Washington, April 20: The Trump administration blamed Iran for a leading state sponsor of terror through many platforms and methods. The administration termed Obama-era’s nuclear deal with Iran a failure and said the US is carrying out a comprehensive review of its policy towards the country.
Notably, Secretary of State Rex Tillerson whole addressing media briefing said that the deal fails to achieve the objective of a non-nuclear Iran and only "delays" its goal of becoming a nuclear state. He said, “Iran is the world’s leading state sponsor of terrorism and is responsible for intensifying multiple conflicts and undermining U.S. interests in countries such as Syria, Yemen, Iraq, and Lebanon, and continuing to support attacks against Israel.”
However, Tillerson's comments came just a day after the Trump administration notified Congress that Iran is complying with the 2015 nuclear deal negotiated by former President Barack Obama, and it has extended the sanctions relief given to the Islamic country in exchange for curbs on its atomic programme.
Taking on Iran, Tillerson said Iran's provocative actions threaten the United States, the region and the world. Notably, the Trump administration is currently conducting a "comprehensive review" of Iran policy. "An unchecked Iran has the potential to travel the same path as North Korea and take the world along with it. The United States is keen to avoid a second piece of evidence that strategic patience is a failed approach," he said.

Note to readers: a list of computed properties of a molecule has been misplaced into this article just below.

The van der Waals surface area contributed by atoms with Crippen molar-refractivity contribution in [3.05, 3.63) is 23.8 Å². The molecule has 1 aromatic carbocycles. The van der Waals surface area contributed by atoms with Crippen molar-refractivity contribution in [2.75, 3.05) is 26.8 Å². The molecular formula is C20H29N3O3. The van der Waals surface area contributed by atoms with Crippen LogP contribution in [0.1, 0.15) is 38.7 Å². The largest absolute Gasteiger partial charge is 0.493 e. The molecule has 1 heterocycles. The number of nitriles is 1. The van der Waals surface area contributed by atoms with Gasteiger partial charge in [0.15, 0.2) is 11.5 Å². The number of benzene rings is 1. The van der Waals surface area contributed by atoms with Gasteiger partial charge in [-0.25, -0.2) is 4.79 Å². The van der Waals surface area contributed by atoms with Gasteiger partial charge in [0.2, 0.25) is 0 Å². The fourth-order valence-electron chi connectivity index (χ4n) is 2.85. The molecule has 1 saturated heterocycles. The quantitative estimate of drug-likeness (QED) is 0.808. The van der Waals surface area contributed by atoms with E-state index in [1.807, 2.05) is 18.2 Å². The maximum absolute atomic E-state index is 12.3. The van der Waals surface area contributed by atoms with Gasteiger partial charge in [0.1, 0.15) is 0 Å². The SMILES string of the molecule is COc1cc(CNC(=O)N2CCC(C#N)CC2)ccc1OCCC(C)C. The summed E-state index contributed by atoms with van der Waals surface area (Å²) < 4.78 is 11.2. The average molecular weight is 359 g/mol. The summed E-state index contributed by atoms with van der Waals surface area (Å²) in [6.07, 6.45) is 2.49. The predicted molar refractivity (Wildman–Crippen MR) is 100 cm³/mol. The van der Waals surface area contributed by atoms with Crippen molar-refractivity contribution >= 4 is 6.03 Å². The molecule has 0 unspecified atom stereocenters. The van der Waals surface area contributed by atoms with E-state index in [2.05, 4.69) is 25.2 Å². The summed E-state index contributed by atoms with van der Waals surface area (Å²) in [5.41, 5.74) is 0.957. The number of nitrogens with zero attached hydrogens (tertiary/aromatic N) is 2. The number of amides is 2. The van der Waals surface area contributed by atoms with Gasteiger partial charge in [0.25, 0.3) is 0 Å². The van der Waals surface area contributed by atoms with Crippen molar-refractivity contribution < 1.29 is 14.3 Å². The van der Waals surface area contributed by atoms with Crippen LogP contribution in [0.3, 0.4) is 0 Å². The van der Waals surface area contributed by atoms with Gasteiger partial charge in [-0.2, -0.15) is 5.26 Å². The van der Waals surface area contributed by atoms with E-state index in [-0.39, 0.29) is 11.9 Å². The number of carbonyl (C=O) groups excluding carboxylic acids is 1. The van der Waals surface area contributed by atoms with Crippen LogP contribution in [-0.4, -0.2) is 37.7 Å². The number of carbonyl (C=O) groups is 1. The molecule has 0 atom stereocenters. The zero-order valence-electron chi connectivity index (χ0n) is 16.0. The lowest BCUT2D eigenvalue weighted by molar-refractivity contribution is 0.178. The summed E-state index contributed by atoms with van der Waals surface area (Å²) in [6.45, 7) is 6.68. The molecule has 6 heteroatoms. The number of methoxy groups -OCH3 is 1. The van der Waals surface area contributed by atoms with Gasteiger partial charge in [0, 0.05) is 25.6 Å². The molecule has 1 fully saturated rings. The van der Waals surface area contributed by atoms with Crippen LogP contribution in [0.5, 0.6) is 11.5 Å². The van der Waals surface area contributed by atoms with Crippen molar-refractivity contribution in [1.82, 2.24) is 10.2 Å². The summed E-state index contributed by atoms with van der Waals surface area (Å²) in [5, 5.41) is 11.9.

Tillerson also levelled a series of accusations at Iran intensifying multiple conflicts including the one in Syria, undermining US interests in several countries, continuing to support attacks against Israel, and sponsoring cyber and terror attacks across the world. "Iran's nuclear ambitions are a grave risk to international peace and security," the secretary of state added.
Interestingly, the six powers that negotiated the 2015 nuclear deal is US, China, Russia, France, Germany and the UK, with the involvement of the European Union which set aside Iran's alleged support for terrorism in order to get a deal guaranteeing that the country would not be able to build a nuclear weapon for a decade and would remain under the eye of UN weapons inspectors.
In February, Trump had already described the nuclear deal with Iran as "the worst" agreement ever negotiated, calling the Islamic Republic the number one terrorist state in the world. Meanwhile, Israeli Prime Minister Benjamin Netanyahu too had criticized this nuclear deal. He said in July of 2015 that "Iran is going to receive a sure path to nuclear weapons."
Former US President Barack Obama had said the deal would make the world safer and more secure. He had said in January of 2016 after the deal was implemented that "Iran will not get its hands on a nuclear bomb." However, Iran has defended its nuclear programme as purely civilian.